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community composition. In terms of the bacterial ecology, the results for the phyla and class level ( Fig. 1 ) indicated that Proteobacteria was the most dominant phylum and class identified. When considering the class level of taxonomy (of which certain

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Taxonomy, Phylogeny, and Ecology of Bark-inhabiting and Tree-pathogenic Fungi in the Cryphonectriaceae. M. Gryzenhout, B.D. Wingfield, and M.J. Wingfield. 2009. APS Press, St. Paul, MN 55121. 136 pages, 14 color images, 38 black and white images

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population biology and ecology of clonal plants. Semiautonomous young ramets may import nutrients, water, hormones, etc., from the parent until they are established, and thereafter they may be independent of parental support ( Pitelka and Ashmun, 1985 ). In

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. 23 453 479 Mazzola, M. Manici, L.M. 2012 Apple replant disease: Role of microbial ecology in cause and control Annu. Rev. Phytopathol. 50 45 65 McSorley, R. 2011 Overview of organic amendments for management of plant-parasitic nematodes, with case

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Little is known about the reproductive biology of carolina buckthorn [Rhamnus caroliniana Walt. or Frangula caroliniana (Walt.) Gray], an attractive North American shrub or small tree that might merit increased use in managed landscapes. The fecundity and high germinability of seeds of the Eurasian common buckthorn (Rhamnus cathartica L.), however, have been characterized as factors contributing to its invasiveness. We compared seed germination of these species to ascertain how easily carolina buckthorn could be grown from seed in nurseries and to acquire data for predicting whether carolina buckthorn might be invasive if introduced into managed landscapes. Fruits of carolina buckthorn were collected from indigenous plants in central Missouri, southern Oklahoma, and southern Texas. Fruits of common buckthorn were collected from shrubs naturalized in central Iowa. Seeds of both species were stratified for up to 112 days in darkness at 4 °C; germination at 24 °C in the dark was then evaluated for 56 days. Quadratic functions best described how time of stratification influenced germination value and germination percentage of common buckthorn, whereas these measures of carolina buckthorn were best represented by exponential (value) or linear (percentage) functions. Stratification for 112 days maximized germination value and percentage for carolina buckthorn within the 56-day germination period, but shorter stratifications were sufficient to optimize germination of common buckthorn. While the overall mean germination of carolina buckthorn was 40%, results varied by provenance and ranged from 25% (Missouri) to 56% (Oklahoma). Mean germination of common buckthorn over times of stratification was 71%, and the overall mean daily germination of common buckthorn, 1.3, was 86% greater than that of carolina buckthorn, 0.7. We conclude that seeds of carolina buckthorn are more resistant to germination than seeds of common buckthorn. Our results suggest that plant propagators should cold-stratify seeds of carolina buckthorn for up to 112 days, and suggest that carolina buckthorn has a lower potential to be invasive than does common buckthorn.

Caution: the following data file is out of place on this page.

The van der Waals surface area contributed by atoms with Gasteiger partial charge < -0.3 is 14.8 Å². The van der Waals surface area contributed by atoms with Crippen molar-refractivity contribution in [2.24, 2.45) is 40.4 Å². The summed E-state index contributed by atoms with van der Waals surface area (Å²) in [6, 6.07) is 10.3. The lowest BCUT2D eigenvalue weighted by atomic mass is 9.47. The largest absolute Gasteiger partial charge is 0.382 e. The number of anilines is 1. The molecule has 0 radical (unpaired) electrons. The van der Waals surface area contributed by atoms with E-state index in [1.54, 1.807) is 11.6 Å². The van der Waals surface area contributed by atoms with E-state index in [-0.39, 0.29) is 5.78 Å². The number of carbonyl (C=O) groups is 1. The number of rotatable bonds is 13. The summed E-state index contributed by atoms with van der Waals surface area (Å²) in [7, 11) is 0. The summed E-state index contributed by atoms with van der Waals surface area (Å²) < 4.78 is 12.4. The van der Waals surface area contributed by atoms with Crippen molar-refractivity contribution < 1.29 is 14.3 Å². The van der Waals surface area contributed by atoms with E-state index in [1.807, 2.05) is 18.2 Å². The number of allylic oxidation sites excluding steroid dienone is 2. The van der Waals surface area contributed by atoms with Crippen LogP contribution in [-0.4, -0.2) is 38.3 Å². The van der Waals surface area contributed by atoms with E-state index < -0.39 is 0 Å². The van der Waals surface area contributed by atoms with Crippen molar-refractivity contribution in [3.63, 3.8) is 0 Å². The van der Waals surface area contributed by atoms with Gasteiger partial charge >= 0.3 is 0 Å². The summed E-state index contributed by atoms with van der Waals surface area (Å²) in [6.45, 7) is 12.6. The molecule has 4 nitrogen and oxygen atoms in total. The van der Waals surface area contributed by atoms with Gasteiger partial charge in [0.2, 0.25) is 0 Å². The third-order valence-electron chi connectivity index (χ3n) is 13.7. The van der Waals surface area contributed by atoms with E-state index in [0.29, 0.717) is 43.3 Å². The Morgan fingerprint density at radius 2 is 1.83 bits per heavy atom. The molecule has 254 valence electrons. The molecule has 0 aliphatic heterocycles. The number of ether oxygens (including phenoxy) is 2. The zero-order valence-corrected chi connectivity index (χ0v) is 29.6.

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Carolina buckthorn (Rhamnus caroliniana Walt.) is ornamental and could be promoted as a stress-resistant shrub for horticultural landscapes. Its status as a relative of invasive species, including common buckthorn (Rhamnus cathartica L.), raises concerns regarding the environmental consequences of planting Carolina buckthorn outside of its natural habitat. To assess the ease of propagating Carolina buckthorn from seed, and to gather data relevant to assessments of invasiveness, we compared seed-germination characteristics between the two species. Seeds of Carolina buckthorn were collected from native populations in Missouri, Oklahoma, and Texas. Seeds of common buckthorn were collected from populations in Iowa. We stratified seeds of both species for up to 112 days at 4 °C. Germination at 20 °C then was evaluated for 56 days. Over stratification durations, 40% and 71% of seeds of Carolina buckthorn and common buckthorn germinated, respectively. Stratification for 112 days optimized germination value for Carolina buckthorn, but stratification for 42, 56, 84, and 112 days evoked similar germination percentages. Seeds of Carolina buckthorn from Oklahoma germinated at a higher percentage (56%) than did seeds from Missouri (25%). Neither germination value nor germination percentage of common buckthorn was influenced by stratification. We conclude that seeds of Carolina buckthorn are more recalcitrant than are seeds of common buckthorn. This suggests that Carolina buckthorn, particularly those from Missouri with low reproductive success, may be less invasive than their Eurasian kin. Horticulturists can optimize germination percentage of Carolina buckthorn by cold-stratifying seeds for as little as 42 days, but 112 days optimizes germination value.